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LibreOffice database manager as front end for MySQL database on server

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Using LibreOffice database manager as front end for MySQL database on server

Getting "Base" (the database manager supplied as part of the free, multi-platform LibreOffice suite) to work as a front end for a MySQL database server is not hard. And you don't have to give up continuing the use Base with other databases the "simple" (embedded engine) way. (You don't need to have a MySQL server on your system to use LibreOffice Base.... but do, please (for your sake) consider setting it up to use the Firebird engine when using an embedded engine. Especially if your are just starting with LibreOffice Base.)

But first catch your rabbit.

Before you can use Base as your front end for interacting with data held on a MySQL server, you need.... data held on a MySQL server!

Getting that set up may give you a few headaches... But it is a sophisticated system, with lots to recommend it. (Also free and multi-platform, I'm glad to say.)

I've written elsewhere about MySQL, and how to set up a server. You can do it! But get it set up and working before you try to access it with a "Base" front end.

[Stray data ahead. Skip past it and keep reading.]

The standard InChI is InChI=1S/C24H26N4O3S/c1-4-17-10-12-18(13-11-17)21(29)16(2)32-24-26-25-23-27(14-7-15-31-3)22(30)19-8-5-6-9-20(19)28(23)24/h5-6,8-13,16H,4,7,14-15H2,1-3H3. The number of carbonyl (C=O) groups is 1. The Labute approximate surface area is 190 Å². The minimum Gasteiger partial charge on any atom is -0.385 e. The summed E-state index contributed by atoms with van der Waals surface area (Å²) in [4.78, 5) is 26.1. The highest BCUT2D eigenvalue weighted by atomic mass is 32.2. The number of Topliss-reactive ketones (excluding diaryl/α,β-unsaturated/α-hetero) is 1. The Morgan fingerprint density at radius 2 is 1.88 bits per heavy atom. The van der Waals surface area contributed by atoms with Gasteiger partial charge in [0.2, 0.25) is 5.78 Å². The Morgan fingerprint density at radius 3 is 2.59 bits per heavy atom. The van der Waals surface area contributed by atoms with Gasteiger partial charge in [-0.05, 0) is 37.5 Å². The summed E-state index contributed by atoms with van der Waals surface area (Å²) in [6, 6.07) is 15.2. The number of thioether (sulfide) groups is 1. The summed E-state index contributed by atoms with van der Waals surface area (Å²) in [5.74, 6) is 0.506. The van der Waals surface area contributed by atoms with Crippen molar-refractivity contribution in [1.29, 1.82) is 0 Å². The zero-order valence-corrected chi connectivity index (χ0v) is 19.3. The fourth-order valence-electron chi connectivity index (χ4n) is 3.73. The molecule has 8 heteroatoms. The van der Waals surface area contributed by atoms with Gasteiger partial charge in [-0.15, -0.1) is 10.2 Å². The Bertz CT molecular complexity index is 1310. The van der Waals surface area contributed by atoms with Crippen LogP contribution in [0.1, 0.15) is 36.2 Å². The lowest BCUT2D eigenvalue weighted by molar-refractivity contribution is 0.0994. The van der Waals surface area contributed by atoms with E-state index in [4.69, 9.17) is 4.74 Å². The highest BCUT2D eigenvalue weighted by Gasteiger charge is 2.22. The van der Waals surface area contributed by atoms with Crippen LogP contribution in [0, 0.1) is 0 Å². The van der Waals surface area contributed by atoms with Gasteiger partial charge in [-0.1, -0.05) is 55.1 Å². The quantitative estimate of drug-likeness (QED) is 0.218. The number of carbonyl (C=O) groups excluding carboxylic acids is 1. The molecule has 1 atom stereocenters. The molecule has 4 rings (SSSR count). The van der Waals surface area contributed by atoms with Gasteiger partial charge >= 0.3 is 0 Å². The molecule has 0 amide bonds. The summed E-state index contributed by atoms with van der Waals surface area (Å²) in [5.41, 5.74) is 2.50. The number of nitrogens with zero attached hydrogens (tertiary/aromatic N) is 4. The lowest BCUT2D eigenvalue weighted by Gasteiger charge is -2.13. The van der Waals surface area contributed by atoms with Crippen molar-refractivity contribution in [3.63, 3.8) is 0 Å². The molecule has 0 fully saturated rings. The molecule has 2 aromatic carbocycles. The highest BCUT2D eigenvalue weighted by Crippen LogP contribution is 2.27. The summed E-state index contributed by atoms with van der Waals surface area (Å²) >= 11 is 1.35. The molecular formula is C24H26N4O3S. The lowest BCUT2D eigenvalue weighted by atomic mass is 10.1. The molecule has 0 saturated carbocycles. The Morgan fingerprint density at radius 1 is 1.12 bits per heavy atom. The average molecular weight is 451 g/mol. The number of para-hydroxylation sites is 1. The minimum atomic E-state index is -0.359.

When you have all of the elements in place, each time you want to add a database to the MySQL server, and connect to it from within LibreOffice Base, you need to do the following...

Once per new database on the server...

You do the following once, each time you want to start a new database on the server. Remember: Databases do not, as such, have passwords. But the database server keeps a list of "users", and each user can access one or more databases, with privileges which can be different for different databases. One person can be authorized to use more than one "user" account, to accommodate a variety of wants.

Doing the following sets the database up on the server. Well.. the bare essence of a database, anyway! The new database won't even have any tables yet. But this step is still necessary. Once, for each time you start a new database on the MySQL server. I think of this step as providing a "container" for the database. By the way: you won't be called upon... won't have a chance!... to create the folder where your database will live. MySQL takes care of that, in a "behind the scenes area you aren't really meant to visit. (Backups are taken and restored via a part of the Workbench App. Something to master... soon!)

Go into the MySQL Workbench app.

Connect the Workbench app to your server. Log in as "root", or some other powerful user.

You need to get to the screen that's a bit like the following... but the underlined- in- blue line...

create database tmp22mar20tkb

... won't be there yet. Here's what you need...

Graphic of MySQL Workbench session

Under where it says "Query 1", type in the "create database... " command just mentioned. (It won't be underlined, on your screen.) Choose a name for the database. Something fairly short... I keep mine to about 5 characters usually, but that may be shorter than necessary. Start the name with a letter. After that, just letters and digits would be best, but you can probably get away with hyphens, underlines... like this-here_could_be_a_long_name. I'm not sure if spaces are allowed... I doubt it.